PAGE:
XP’s has fallen to 9.11 percent on Netmarketshare and 5.44 percent StatCounter.
Windows 8.1 is between six and eight percent market share and Vista is nowhere to be found.
It would indicate that while Windows 10 has done well in the consumer market, it has not been widely adopted by business yet. This would make it a harder sell for sellers in the business channel. That’s an awful lot of percents.
Microsoft is pushing hard to get its Azure cloud offerings accepted in Europe and has announced that it will build its first Azure data centre in France this year.
Vole has written a $3 billion cheque to build its cloud services in Europe. Microsoft CEO Satya Nadella told the assorted throngs in Dublin that the expansion would mean that Microsoft covers “more regions than any other cloud provider. In the last year the capacity has more than doubled.”
The French data centre comes a month after Amazon announced that it would also be building a data centre in France.
Nadella said today that Microsoft has data centres covering 30 regions across the globe, “more regions than any other cloud provider,” with the European footprint including Ireland, the Netherlands, the UK and Germany.
In Germany, its data centre is operated by its glorious Deutsche Telekom allies in a trustee model, a move made both for “digital sovereignty and compliance,” Nadella said, “and a real world understanding of what the customer needs.”
“We have a very particular point of view by what we mean by mobile first and cloud first,” Nadella said today “It’s about the mobility of your experience across all devices in your life [and] the way to achieve that mobility … those experiences… is only possible because of the cloud.”
Vole claims that it is the “more trusted, more responsible and more inclusive” cloud provider, in contrast to Amazon and Google.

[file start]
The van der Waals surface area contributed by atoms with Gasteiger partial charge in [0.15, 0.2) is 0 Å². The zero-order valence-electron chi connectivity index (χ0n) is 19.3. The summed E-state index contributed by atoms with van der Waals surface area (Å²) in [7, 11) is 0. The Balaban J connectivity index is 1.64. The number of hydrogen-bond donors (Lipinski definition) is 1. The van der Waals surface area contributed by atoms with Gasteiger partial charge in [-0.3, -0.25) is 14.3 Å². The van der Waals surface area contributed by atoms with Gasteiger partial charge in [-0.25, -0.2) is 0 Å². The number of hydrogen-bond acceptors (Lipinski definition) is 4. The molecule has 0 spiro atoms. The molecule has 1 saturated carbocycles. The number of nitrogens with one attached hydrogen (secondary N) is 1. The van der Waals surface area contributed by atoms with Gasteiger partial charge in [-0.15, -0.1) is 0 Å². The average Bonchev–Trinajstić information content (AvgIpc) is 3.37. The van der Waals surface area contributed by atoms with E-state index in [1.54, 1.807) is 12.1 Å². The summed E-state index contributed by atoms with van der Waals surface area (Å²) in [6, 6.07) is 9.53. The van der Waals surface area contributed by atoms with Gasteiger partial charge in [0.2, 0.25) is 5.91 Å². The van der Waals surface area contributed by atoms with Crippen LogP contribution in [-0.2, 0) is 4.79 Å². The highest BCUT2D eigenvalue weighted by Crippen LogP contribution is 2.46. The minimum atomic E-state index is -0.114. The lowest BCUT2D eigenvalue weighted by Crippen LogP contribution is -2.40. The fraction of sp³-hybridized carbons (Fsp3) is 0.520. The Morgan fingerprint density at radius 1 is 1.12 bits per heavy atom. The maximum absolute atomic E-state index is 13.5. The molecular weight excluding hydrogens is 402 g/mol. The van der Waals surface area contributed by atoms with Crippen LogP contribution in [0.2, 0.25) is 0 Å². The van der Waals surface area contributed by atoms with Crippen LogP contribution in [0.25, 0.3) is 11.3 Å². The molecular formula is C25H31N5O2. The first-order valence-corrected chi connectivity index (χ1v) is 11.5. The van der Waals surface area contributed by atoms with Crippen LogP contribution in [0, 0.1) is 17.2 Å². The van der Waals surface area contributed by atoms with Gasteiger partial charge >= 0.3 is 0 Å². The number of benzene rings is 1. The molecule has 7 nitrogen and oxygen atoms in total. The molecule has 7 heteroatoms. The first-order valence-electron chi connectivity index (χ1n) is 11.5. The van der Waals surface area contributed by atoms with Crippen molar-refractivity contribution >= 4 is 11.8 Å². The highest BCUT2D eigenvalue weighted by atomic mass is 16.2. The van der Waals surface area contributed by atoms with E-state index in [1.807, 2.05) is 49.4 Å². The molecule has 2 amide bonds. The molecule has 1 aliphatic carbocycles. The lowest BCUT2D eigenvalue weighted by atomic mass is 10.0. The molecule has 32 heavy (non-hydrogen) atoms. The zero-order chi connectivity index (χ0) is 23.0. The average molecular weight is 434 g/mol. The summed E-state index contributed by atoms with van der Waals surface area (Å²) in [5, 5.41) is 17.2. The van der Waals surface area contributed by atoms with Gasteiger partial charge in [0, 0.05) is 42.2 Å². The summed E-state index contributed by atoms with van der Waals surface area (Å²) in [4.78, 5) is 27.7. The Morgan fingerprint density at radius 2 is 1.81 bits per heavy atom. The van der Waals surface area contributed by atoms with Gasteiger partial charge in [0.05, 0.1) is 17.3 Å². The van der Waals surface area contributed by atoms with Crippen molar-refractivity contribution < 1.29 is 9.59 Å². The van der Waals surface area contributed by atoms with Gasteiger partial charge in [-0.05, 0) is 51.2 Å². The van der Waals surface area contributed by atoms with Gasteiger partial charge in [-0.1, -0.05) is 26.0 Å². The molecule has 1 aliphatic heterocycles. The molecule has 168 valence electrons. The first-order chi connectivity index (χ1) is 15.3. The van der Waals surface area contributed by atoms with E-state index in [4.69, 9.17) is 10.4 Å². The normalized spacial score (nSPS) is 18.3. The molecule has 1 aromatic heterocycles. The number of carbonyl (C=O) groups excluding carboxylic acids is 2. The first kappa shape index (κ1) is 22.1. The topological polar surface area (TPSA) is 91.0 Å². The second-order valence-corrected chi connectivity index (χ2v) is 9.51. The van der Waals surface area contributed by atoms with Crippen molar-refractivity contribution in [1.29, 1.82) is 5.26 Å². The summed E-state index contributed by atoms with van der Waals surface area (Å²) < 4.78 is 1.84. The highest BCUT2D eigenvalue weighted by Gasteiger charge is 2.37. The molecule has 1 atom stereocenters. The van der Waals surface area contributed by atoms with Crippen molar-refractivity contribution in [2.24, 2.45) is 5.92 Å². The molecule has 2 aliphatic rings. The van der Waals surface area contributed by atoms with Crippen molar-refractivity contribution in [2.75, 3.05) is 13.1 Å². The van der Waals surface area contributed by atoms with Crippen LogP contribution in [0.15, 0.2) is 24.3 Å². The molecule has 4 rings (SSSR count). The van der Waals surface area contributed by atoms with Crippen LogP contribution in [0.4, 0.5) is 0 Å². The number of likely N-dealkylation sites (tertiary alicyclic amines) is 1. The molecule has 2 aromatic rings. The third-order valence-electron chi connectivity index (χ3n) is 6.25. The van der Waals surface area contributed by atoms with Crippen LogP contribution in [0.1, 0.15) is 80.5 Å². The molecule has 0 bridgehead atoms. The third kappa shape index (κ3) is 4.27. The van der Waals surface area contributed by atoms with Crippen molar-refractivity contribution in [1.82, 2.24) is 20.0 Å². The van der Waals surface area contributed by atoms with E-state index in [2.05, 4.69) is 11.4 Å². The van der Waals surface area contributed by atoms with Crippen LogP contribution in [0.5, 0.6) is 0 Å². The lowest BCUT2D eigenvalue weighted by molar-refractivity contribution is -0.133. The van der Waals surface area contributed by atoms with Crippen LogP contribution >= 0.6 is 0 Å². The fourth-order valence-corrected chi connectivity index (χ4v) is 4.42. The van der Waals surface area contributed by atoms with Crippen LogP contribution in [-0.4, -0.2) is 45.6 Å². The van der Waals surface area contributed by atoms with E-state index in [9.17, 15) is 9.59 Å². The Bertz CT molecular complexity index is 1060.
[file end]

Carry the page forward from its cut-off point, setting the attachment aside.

Salesforce has called on EU regulators to investigate antitrust issues related to Microsoft’s $26 billion bid for social network LinkedIn.
Vole is expected to seek EU antitrust approval in the coming weeks for its largest ever deal and Salesforce, which missed out on the sale is complaining.
It has asked competition authorities to go beyond a simple review, saying the deal threatens innovation and competition.
Burke Norton, Salesforce’s chief legal officer, said in a statement said that by gaining ownership of LinkedIn’s unique dataset of over 450 million professionals in more than 200 countries, Microsoft will be able to deny competitors access to that data, and in doing so obtain an unfair competitive advantage.
“Salesforce believes this raises significant antitrust and data privacy issues that need to be fully scrutinized by competition and data privacy authorities in the United States and in the European Union,” he said.
Brad Smith, Microsoft’s president and chief legal officer, said in a statement: “Salesforce may not be aware, but the deal has already been cleared to close in the United States, Canada, and Brazil. We’re committed to continuing to work to bring price competition to a CRM market in which Salesforce is the dominant participant charging customers higher prices today.”
The European Commission’s preliminary review of merger deals lasts 25 working days, which can be extended by about four months if it has serious concerns.